Chris is Head of Chemistry at the Ineos Oxford Institute for Antimicrobial Resistance at the University of Oxford. He supervises research students and postdoctoral workers in the general field of Chemical Biology and is involved in several doctoral training programmes.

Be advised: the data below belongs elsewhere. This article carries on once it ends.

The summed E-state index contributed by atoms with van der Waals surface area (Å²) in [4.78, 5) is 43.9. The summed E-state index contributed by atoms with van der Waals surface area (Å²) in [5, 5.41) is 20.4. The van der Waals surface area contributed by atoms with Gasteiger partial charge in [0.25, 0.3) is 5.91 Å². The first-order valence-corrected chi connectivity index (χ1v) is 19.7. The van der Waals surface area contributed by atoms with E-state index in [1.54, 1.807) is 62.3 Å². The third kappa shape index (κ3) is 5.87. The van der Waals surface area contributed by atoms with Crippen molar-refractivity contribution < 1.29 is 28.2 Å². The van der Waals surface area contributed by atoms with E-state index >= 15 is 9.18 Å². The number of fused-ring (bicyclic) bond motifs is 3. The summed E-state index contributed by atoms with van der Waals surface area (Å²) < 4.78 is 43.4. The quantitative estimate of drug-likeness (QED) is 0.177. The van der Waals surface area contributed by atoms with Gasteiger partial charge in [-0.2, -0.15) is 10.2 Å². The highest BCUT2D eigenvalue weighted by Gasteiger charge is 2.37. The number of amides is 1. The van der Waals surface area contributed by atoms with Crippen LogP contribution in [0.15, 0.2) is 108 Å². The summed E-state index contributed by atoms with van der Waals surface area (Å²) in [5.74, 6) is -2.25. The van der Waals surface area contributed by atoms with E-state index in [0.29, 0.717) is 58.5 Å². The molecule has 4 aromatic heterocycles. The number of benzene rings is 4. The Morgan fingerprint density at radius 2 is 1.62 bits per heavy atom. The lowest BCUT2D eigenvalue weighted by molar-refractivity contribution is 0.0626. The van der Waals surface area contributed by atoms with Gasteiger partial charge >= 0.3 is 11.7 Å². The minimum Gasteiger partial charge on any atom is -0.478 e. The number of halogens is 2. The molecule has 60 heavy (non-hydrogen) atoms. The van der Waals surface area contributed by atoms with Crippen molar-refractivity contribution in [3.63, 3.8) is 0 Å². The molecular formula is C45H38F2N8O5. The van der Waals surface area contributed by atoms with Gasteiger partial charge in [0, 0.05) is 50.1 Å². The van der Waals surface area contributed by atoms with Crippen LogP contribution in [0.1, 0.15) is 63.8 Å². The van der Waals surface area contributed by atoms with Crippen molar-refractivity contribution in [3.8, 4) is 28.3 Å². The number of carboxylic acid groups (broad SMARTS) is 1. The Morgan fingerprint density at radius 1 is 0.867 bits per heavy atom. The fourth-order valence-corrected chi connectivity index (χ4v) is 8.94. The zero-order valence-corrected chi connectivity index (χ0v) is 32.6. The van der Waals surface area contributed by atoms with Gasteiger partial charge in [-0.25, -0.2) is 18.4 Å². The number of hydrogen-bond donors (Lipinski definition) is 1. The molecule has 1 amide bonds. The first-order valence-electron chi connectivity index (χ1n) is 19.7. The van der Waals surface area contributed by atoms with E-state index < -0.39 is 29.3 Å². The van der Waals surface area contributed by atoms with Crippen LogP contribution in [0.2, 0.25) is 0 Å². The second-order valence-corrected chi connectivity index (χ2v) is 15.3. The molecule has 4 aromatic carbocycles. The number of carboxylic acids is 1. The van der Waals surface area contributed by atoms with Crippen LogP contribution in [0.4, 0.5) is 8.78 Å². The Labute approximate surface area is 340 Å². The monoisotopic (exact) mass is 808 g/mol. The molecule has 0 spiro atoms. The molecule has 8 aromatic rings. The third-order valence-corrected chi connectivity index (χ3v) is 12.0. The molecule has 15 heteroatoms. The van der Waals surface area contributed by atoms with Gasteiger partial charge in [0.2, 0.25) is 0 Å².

Research in the Schofield group aims to contribute to a chemical understanding of biological systems, where possible of medicinal or agricultural importance. We have a particular interest in metallo-enzymes that are included in antibiotic biosynthesis and resistance as well as in human physiology. The iron and zinc dependent enzymes we study are of intrinsic chemical interest because they can catalyse reactions presently impossible for synthetic chemistry. Some of them also play roles in human physiology and disease, e.g. in enabling us to respond to limiting oxygen availability and to repair damage to our DNA. We are presently interested in understanding the details of how environmental factors regulate gene expression, with a particular focus on oxygen regulated processes. We are a highly collaborative group, often working with researchers in academia and industry. A major current focus is working in the Ineos Oxford Institute for Antimicrobial Resistance to combat antibacterial resistance both in human and farming applications.